Angelo A. PaparelliABIL
“We face a government culture of ‘no’ but we must do our best under law to extract ‘yes’ answers, so that our clients can achieve the American Dream as they define it.”
Angelo Paparelli’s Story
Angelo comes from an Italian family of modest origins who migrated to Detroit, Michigan. Growing up in the inner city alongside Italian, Polish, German and African Americans, experiencing cultural diversity was second nature. Angelo learned of immigrants’ hardships sitting at the knees of his strong-willed and powerful grandmothers, who were not afraid to stand up to the local mafia syndicate that tried to extort “protection” money. When he accompanied one of his fearless grandmothers to the immigration office to sponsor relatives from Italy, he was astounded by the ability of the immigration officer to leave her trembling and weak. Angelo found this discrimination toward immigrants unjust, as he had been taught to speak truth to power, fight because the cause is right, and stand up for the little guy. All of these qualities made the perfect formula for an immigration lawyer, but Angelo didn’t realize it right away.
Angelo received his Bachelor of Arts degree in Pre-Legal Studies from the University of Michigan in 1971 and his Juris Doctor degree from Wayne State University in 1976. He went on to work as a judicial law clerk for a judge in the Michigan Court of Appeals. With an international outlook, he moved into a firm that did international business and tax law. After being approached by a senior partner of his law firm, he initially declined to serve as the firm’s immigration expert, thinking that immigration law would not be as interesting. It wasn’t until he attended his first American Immigration Lawyers Association (AILA) conference that Angelo became aware of how passionate the immigration lawyers were and what an inspiring practice it could be.
Angelo began by working on business immigration cases, but as the Iranian revolution erupted and many of its citizens fled to various parts of the United States, he started to assist those immigrants in asylum and family matters. It excited him to be working with individuals and to see the direct results. Angelo soon discovered that immigration law is as complex as tax law: both cover almost every area of human activity, as well as administrative law, litigation, and related federal and state laws. The difference is that his clients were individuals seeking to achieve the American dream.
Practicing immigration law since 1978, Angelo has always been motivated most by doing the right thing. He has spoken out, written and published prolifically to influence the development of the law. This passion has set him apart from many of his peers and in 2010, his excellence in advocacy in immigration law was recognized when he received AILA’s prestigious Edith Lowenstein Award.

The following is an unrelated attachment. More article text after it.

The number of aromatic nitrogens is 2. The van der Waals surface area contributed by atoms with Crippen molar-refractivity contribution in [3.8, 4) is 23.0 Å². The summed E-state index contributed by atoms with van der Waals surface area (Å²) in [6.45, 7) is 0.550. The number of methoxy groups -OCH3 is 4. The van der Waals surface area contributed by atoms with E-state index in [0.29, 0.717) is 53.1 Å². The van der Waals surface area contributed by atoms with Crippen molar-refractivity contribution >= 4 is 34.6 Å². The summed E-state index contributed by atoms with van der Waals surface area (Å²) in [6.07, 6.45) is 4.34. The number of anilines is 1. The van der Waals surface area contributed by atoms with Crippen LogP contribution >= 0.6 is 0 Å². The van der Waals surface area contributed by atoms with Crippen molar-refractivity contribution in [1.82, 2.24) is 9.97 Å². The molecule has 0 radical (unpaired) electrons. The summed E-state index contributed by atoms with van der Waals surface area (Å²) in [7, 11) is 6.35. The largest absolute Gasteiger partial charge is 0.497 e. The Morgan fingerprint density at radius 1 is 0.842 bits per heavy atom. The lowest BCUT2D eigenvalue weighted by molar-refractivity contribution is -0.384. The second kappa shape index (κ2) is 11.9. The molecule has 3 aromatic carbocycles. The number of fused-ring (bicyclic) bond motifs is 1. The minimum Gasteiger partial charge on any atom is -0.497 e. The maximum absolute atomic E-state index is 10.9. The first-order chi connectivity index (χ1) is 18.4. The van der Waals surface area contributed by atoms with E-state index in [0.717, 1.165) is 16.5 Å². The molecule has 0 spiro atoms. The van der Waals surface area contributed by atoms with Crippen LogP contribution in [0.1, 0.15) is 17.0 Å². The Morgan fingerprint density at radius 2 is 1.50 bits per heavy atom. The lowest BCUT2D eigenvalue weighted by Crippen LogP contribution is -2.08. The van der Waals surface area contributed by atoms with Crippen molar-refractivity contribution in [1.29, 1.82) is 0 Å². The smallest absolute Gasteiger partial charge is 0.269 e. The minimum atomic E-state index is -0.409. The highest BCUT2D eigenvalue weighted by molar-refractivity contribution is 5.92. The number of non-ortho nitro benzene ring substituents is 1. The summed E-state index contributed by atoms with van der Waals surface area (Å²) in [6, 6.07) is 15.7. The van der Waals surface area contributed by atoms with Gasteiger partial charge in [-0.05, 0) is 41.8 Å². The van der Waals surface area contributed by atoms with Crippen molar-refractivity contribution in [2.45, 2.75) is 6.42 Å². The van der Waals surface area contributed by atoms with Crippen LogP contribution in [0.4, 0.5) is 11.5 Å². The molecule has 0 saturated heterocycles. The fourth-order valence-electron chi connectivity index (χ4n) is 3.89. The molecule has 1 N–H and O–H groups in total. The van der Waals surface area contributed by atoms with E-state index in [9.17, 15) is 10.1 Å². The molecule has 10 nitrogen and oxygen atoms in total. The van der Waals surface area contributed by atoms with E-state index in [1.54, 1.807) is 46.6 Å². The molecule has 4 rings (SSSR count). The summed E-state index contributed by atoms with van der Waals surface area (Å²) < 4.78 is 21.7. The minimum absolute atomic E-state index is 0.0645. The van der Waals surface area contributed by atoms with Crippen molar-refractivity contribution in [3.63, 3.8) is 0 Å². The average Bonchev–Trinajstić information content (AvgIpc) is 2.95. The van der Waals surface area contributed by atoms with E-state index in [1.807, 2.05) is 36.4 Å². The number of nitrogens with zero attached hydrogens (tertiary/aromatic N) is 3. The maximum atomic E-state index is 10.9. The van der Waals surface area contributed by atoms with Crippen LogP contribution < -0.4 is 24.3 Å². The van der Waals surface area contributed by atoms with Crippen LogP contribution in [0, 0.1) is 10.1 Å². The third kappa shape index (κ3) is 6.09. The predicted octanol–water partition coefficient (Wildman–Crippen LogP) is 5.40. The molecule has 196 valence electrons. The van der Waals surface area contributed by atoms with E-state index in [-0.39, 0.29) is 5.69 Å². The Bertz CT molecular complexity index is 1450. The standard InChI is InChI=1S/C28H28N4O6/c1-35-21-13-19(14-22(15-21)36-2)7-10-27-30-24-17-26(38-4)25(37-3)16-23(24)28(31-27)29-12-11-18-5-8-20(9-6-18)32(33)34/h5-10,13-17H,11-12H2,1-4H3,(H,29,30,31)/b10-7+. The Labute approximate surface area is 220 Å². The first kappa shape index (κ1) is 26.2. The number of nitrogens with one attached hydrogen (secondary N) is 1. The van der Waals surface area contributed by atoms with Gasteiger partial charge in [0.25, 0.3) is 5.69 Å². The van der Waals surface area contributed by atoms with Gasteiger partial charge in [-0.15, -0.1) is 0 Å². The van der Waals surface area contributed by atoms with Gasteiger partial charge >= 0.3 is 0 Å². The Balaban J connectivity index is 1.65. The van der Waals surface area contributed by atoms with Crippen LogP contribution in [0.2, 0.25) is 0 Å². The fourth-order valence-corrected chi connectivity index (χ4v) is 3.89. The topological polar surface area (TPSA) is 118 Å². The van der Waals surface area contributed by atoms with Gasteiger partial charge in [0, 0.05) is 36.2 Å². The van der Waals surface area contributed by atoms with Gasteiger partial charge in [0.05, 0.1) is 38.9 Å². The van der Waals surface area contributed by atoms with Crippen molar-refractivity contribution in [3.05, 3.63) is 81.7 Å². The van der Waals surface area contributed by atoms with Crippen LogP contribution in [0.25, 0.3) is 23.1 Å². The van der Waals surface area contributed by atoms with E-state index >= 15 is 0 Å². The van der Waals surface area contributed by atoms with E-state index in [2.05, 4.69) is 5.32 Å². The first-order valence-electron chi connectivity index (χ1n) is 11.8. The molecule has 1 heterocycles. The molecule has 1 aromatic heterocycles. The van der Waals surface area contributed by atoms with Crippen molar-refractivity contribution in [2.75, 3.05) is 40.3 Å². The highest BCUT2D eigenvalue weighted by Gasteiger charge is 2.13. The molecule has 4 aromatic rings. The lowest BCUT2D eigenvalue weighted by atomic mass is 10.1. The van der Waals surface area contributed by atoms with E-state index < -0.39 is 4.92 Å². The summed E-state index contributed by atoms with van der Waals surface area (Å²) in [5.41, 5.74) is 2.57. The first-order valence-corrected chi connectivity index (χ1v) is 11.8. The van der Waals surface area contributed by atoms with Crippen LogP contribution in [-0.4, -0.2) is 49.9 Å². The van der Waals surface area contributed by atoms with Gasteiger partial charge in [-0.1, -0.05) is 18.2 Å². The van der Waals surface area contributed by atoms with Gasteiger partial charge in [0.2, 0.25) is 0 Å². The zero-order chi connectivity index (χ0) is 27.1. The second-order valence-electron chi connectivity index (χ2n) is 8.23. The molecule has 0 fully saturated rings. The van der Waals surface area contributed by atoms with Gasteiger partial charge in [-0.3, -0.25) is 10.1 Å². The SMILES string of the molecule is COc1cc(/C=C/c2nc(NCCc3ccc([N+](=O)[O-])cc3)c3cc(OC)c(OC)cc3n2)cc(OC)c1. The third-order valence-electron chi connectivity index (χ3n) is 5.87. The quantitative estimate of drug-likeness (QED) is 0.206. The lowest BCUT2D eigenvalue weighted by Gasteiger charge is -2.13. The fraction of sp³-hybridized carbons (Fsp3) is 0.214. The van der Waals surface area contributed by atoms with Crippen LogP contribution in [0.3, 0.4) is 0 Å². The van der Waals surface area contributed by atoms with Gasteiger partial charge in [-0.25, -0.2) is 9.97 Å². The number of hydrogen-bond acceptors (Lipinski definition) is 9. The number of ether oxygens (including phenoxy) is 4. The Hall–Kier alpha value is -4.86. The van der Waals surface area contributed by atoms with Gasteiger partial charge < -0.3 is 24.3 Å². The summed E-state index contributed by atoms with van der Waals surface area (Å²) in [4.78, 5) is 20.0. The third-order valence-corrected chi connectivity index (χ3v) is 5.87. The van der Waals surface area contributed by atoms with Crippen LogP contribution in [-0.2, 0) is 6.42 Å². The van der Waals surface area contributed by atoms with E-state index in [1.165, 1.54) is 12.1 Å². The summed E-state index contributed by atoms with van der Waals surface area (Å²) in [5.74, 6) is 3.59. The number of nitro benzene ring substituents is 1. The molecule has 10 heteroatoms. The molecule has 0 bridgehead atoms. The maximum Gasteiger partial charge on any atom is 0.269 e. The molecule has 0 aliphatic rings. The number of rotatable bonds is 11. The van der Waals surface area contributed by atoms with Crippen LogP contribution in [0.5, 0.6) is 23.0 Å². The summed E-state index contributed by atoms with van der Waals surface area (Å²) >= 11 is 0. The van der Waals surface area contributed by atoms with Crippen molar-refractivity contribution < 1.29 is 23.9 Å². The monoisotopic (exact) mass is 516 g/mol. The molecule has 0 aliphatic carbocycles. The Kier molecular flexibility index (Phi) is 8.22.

Angelo has always been impressed by the willingness of immigration lawyers to share information and support one another. As the complexities of immigration law increased, he recognized the crucial need to bring the top minds in the field together, and in 2000 he formed the Alliance of Business Immigration Lawyers. As its founder and first president, Angelo continues to use ABIL as a vehicle to bring about change and to educate employers and immigrants on their rights and opportunities in the United States.
Angelo is an influential voice in the immigration reform movement. His reputation as one of the most versatile leaders in the field, in legal immigration (employment- and family-based categories), removal defense and government advocacy, is rooted not only in his years of experience as an immigration attorney, but also as a speaker, educator, advocate, mentor and writer.
Practicing immigration law in the post-9/11 era not only requires the ability to advocate in the traditional manner, according to Angelo it also requires a willingness to go into federal court to fight for those who deserve another chance. Angelo makes skillful use of traditional and social media to draw attention to government behavior that is unfair and unjust. He continues to remember the plight of his immigrant grandparents and will go to all measures to help similar individuals to attain the opportunities that the United States has to offer.